I’ve learned quite a bit in my dealings with large and small companies in social media. Mostly that there are still some pretty dangerous misconceptions about the best way to build a community. While companies may understand the importance of getting involved, they’re still not getting what it means to fully become a “social” company. Below are five common misconceptions I see businesses making in regard to social media and community building, and how you can beat them.
“We can give it to the intern.”
Community building may not take the same type of skill learning or certification as plumbing or dentistry, but that doesn’t that just anyone can do it. You want to find someone who has a knack for talking to people and who will be able to blend social relationships with promoting your company. The person you put in charge of your social identity should be comfortable with the tools, comfortable speaking on the behalf of the company, quick on their feet, and be someone who genuinely enjoys making connections with customers. It’s possible that person is the intern already working for you, or maybe it’s someone else on your team. Identify that person before you accidentally push social media off on your teammate with the least amount of social skills. It’s not easy to blend marketing with being human, but it’s important that the person running your social accounts can.
“Community building is an online activity.”
The bulk of your community building will probably take place online. For example, you’ll be tweeting, creating Facebook calls to action, responding to blog comments, putting out fires, etc. But a good community builder will also find ways to take those online relationships, off. Whether that be through attending community events and local seminars or hosting an event in your area, the best way to strengthen contacts you meet online is to bring those relationships to real life. People want to do business and support businesses where they have a connection with the people involved. By routinely creating opportunities where you can “meet” your online friends, you take someone from passive observer to loyal fan.
“Your Community Manger should be friends with everyone.”
Just because you can market to everyone on the Internet, doesn’t mean that you’re supposed to. Or that you even want to. Focusing your time and energy on people who will never be customers or who don’t understand the value of what you do or who you are, is a time suck. That means it’s not your Community Manger’s job to be friends with everyone on the Internet. That’s not a good use of their time. Instead, focus on attracting the people in your area who WOULD find what you do valuable and useful. And engage them. Stay away from the Power Influencers with 100,000 followers or the Twitter users who are angry at the world. Instead, find the people who influence your community, the people using your product, and the folks using your competitors’ products. Become friends with them.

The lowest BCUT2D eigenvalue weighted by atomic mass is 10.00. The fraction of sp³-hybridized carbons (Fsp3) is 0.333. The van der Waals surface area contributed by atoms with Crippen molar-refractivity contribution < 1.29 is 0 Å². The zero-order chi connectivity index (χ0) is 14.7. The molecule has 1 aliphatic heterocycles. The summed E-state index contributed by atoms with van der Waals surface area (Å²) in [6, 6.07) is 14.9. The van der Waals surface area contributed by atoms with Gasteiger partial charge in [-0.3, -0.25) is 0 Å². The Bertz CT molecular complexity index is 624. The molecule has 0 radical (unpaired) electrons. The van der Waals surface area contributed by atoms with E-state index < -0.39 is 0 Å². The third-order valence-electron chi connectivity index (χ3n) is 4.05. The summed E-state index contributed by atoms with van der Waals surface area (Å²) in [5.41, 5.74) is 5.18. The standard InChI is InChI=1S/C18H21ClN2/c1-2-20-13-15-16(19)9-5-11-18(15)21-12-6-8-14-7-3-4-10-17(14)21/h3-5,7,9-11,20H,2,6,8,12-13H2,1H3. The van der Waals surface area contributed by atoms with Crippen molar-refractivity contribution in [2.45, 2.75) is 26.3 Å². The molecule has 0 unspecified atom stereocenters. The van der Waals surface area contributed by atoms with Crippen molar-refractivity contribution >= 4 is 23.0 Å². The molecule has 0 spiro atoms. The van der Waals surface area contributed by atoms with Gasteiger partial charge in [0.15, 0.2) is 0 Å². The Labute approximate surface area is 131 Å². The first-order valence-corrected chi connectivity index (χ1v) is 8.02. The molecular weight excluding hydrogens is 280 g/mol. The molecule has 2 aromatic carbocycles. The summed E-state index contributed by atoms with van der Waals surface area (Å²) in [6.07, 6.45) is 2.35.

“As long as you’re nice, your flaws don’t matter.”
Excuse me a moment for being upfront: Being liked in social media won’t make your company suck any less. If you’re not putting out a quality product or service, than it doesn’t matter how friendly you are or how well you engage in social media. People are still going to talk badly about you and you’re not going to effectively promote your company. You can’t use social media as a way to avoid fixing a larger problem. Use social media to keep people informed and up-to-date as you fix that larger problem. Simply ignoring it in favor of tweets is only going to anger people more. Ask Comcast.
“Your community comes from your Community Manager.”
One of the most dangerous myths SMB owners buy into with regard to social media is that all they have to do to be social is hire someone to man a few accounts. This couldn’t be further from the true. Having a community manager or a Twitter account doesn’t make you a company that is truly “tapped in”. Being a “social” company means changing how you do business. The ultimate example of this? Zappos.
Zappos build their company around being social and creating “wow” experiences. They did that by:
- Paying employees $2,000 to quit. If you take it, you’re not serious about the company.
- Creating a culture book put out once a year where employees share what the brand means to them.
- Interviews and performance reviews are based 50 percent on values and culture fit.
Zappos has put the steps in motion so that they bleed their brand from every outpost. And that’s been important for them because the brand is now their biggest marketing tool. That’s how you grow a social company. It has nothing to do with Twitter. It’s about shifting the focus inside your company.
Those are some of the biggest social media and community building mistakes I’ve seen companies make. What have been your experiences?